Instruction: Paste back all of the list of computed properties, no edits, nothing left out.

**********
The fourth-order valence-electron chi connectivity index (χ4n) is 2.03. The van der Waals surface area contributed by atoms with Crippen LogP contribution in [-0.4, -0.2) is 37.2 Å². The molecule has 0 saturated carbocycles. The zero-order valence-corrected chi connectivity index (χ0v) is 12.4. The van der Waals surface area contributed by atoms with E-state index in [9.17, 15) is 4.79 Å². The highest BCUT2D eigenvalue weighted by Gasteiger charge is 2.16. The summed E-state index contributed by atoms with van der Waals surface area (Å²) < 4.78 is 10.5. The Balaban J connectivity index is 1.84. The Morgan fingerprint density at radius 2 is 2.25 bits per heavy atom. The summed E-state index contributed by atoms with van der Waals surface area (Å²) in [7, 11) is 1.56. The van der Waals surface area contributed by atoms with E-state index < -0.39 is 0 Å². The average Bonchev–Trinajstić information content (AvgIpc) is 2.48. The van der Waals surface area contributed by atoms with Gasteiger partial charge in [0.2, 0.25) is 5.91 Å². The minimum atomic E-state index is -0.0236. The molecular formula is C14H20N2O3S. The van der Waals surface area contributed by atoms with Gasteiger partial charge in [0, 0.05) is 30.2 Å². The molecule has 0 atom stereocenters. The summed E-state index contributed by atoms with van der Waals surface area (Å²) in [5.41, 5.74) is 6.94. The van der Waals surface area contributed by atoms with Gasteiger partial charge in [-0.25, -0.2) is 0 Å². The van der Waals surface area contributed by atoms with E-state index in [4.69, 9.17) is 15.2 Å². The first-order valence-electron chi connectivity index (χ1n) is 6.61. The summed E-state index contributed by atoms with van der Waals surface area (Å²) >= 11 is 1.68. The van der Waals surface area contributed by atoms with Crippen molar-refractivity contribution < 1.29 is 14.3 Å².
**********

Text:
The fourth-order valence-electron chi connectivity index (χ4n) is 2.03. The van der Waals surface area contributed by atoms with Crippen LogP contribution in [-0.4, -0.2) is 37.2 Å². The molecule has 0 saturated carbocycles. The zero-order valence-corrected chi connectivity index (χ0v) is 12.4. The van der Waals surface area contributed by atoms with E-state index in [9.17, 15) is 4.79 Å². The highest BCUT2D eigenvalue weighted by Gasteiger charge is 2.16. The summed E-state index contributed by atoms with van der Waals surface area (Å²) < 4.78 is 10.5. The Balaban J connectivity index is 1.84. The Morgan fingerprint density at radius 2 is 2.25 bits per heavy atom. The summed E-state index contributed by atoms with van der Waals surface area (Å²) in [7, 11) is 1.56. The van der Waals surface area contributed by atoms with E-state index < -0.39 is 0 Å². The average Bonchev–Trinajstić information content (AvgIpc) is 2.48. The van der Waals surface area contributed by atoms with Gasteiger partial charge in [0.2, 0.25) is 5.91 Å². The minimum atomic E-state index is -0.0236. The molecular formula is C14H20N2O3S. The van der Waals surface area contributed by atoms with Gasteiger partial charge in [0, 0.05) is 30.2 Å². The molecule has 0 atom stereocenters. The summed E-state index contributed by atoms with van der Waals surface area (Å²) in [5.41, 5.74) is 6.94. The van der Waals surface area contributed by atoms with Gasteiger partial charge in [-0.25, -0.2) is 0 Å². The van der Waals surface area contributed by atoms with E-state index in [4.69, 9.17) is 15.2 Å². The first-order valence-electron chi connectivity index (χ1n) is 6.61. The summed E-state index contributed by atoms with van der Waals surface area (Å²) >= 11 is 1.68. The van der Waals surface area contributed by atoms with Crippen molar-refractivity contribution < 1.29 is 14.3 Å².